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Self-Funded Benefits

Knowing what you don’t need is vital.

Self-funding doesn’t have to be complex and risky. 

Companies that have transitioned from fully insured to self-funded with zero disruption to their employees, have lowered their costs and have better benefits.

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Health Plan Components

Controlling healthcare costs means understanding the core parts of your group health plan, and how to align those components with your goals.

Every employer group health plan has four main components regardless of whether it is fully insured or self-funded: (1)Network, (2)TPA, (3)PBM, and (4)stop loss/ pooling. These components are defined below:

Any company that processes insurance claims or other benefit plan details on behalf of another company. Companies typically outsource the administration or management of their benefits to these companies for a fee.

2. Network

A group of healthcare providers and facilities that have contracts in place that enable access to care for plan members.

3. Pharmacy Benefit Manager (PBM)

A special type of third party administrator for prescription drug programs. PBMs negotiate drug prices with drug manufacturers (like Pfizer) and handle the exchange of money between pharmacies and health plan members.

4. Stop Loss

An insurance product purchased by self-funded employers to protect against excessive or unpredictable losses to the company health plan. In fully insured plans, this concept is known as pooling.

Health Plan Stages

Stage 1: Fully Insured Plans

Fully insured plans will bundle the four components of health insurance plans together. Consider an example of an employer’s fully insured health plan administered by United Healthcare (UHC):

1. Network = UHC

2. TPA = UHC

3. PBM = Optum (Owned by UHC)

4. Stop-loss (pooling) = UHC

In this example, the components are not independent of one another. Therefore, UHC is not incentivized to lower your healthcare costs because the parts of your health plan are swapping your money between themselves.

Fully insured plans are suboptimal for many other reasons. They are legislatively set up to fail because the health insurer profits when your healthcare expenses go up. If you do come out ahead financially in a given year on medical expenses, UHC will simply raise your premiums next year to recoup their losses. Fully insured plans also give you the least amount of control of your claims data (since UHC manages the plan for you), which prevents you from making informed decisions that will lower your plan’s costs.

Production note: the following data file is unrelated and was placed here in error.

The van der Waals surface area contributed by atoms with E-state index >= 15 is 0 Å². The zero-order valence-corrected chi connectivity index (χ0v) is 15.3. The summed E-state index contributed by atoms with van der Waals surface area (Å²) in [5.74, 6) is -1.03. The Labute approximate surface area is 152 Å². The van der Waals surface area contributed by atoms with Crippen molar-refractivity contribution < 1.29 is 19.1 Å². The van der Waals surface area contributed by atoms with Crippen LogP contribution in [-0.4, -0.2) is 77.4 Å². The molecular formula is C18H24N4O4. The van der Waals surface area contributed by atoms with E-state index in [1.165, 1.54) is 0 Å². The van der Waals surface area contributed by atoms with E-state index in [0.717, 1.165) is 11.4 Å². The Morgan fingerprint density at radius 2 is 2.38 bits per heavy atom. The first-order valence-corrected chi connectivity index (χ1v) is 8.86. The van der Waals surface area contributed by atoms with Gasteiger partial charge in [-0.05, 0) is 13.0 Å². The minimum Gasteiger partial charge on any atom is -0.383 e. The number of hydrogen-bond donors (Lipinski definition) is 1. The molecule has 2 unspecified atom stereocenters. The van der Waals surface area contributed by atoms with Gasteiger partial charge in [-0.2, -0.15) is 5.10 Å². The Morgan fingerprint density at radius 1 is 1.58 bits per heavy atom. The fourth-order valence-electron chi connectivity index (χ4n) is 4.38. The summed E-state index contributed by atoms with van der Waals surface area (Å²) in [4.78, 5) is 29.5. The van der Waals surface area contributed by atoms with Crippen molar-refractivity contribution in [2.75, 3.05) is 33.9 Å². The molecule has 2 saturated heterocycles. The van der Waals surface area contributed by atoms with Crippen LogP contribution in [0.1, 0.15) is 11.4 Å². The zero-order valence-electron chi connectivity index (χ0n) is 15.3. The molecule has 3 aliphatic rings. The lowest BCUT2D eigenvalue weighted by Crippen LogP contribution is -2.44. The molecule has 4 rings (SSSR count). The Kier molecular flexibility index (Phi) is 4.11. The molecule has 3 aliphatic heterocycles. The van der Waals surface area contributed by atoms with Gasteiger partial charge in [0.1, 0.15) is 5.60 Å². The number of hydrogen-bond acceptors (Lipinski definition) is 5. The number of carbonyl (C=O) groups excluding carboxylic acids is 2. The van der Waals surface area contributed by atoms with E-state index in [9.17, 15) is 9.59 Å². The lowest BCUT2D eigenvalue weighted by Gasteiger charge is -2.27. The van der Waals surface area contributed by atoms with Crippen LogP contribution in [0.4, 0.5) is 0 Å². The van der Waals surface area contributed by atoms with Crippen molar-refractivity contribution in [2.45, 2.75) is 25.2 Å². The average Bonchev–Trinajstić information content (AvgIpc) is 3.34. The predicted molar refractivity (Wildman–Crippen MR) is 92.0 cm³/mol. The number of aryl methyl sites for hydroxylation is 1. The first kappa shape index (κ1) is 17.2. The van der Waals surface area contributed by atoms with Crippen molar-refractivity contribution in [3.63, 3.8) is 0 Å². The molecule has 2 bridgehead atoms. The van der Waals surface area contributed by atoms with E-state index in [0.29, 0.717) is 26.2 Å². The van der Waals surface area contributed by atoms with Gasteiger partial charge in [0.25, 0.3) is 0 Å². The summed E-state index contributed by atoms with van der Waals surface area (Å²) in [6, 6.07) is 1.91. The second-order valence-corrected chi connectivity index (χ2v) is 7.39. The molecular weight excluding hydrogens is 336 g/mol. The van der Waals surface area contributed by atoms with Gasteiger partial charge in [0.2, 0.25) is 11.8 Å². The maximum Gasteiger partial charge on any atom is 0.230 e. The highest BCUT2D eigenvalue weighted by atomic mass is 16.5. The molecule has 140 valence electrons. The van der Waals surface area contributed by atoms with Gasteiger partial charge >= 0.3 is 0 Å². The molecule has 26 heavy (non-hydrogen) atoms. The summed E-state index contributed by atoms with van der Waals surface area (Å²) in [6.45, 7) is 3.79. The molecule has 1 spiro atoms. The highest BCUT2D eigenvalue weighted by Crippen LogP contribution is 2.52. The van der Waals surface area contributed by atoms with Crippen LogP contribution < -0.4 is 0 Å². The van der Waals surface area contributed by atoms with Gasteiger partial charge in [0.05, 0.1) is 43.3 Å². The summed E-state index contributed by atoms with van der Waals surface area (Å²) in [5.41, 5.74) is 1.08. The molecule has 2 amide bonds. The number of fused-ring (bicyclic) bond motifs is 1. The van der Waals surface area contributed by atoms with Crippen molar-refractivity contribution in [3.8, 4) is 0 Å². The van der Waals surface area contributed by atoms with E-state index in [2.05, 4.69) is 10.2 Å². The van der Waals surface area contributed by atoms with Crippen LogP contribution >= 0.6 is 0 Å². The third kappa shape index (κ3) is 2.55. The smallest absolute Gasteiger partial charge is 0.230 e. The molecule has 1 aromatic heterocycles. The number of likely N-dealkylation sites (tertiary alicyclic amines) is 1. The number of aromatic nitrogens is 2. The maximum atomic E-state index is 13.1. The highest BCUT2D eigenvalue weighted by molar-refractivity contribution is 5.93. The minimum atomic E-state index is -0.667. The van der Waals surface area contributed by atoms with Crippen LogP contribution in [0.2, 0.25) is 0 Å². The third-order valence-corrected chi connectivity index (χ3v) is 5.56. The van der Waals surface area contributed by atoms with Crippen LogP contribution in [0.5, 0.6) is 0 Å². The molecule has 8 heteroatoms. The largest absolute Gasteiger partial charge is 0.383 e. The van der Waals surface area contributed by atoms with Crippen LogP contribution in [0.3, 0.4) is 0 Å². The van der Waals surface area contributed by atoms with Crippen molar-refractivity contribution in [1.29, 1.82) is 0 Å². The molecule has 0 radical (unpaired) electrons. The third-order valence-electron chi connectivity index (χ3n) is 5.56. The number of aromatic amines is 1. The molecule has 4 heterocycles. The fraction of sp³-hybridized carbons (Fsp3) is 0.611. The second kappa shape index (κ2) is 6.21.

Stage 2: Transitioning to Self-Funded

Transitioning your health plan from fully insured to self-funded is the most important step to taking back control of your healthcare costs.* Your transition to being self-funded introduces no additional financial risk to the plan if you work with a knowledgeable, fee-only benefits advisor. It also comes at no disruption to employee access to healthcare providers. Here’s an example of what a self-funded health plan could look like:

1. Network = UHC

2. TPA = United Medical Resources (UMR, owned by UHC)

3. PBM = Optum (UHC)

4. Stop-loss = American Fidelity

The only real change to your plan components in Stage 2 is the underlying stop-loss insurance carrier. Now that you have a self-funded plan, you can reverse the trajectory of your company’s healthcare costs year-over-year.

Stage 2.5: Continuing to Make Progress

Thinking forward about your employee benefits requires gradually splitting up the four components of your health insurance plan so that each actor is incentivized to work on your behalf. With the continued guidance of a fee-only benefits advisor, you can begin to strategically “unbundle” each component from UHC. Employers move forward by first making the PBM independent:

1. Network = UHC

2. TPA = United Medical Resources (UMR, owned by UHC)

3. PBM = Drexi

4. Stop-loss = American Fidelity

Stage 3: Optimizing the Four Components

Then, employers need to fully “unbundle” the components by splitting up the network and TPA, which makes all parts of the plan completely independent:

1. Network = Cigna PPO

2. TPA = Aither Health

3. PBM = Drexi

4. Stop-loss = American Fidelity

This affords you transparency, allowing you to manage medical and pharmacy claims as well as ensure the right amount of stop-loss insurance coverage.

Stage 4: Optimizing the Four Components

Once self-funded employers have made each component of their health insurance plan independent, they have the option to eliminate their network entirely. Instead, they can leverage proven cost-saving payment methods like reference-based pricing (RBP)* and direct contracting.

1. Network = None (use RBP and direct contracting in its place)

2. TPA = Aither Health

3. PBM = Drexi

4. Stop Loss = American Fidelity

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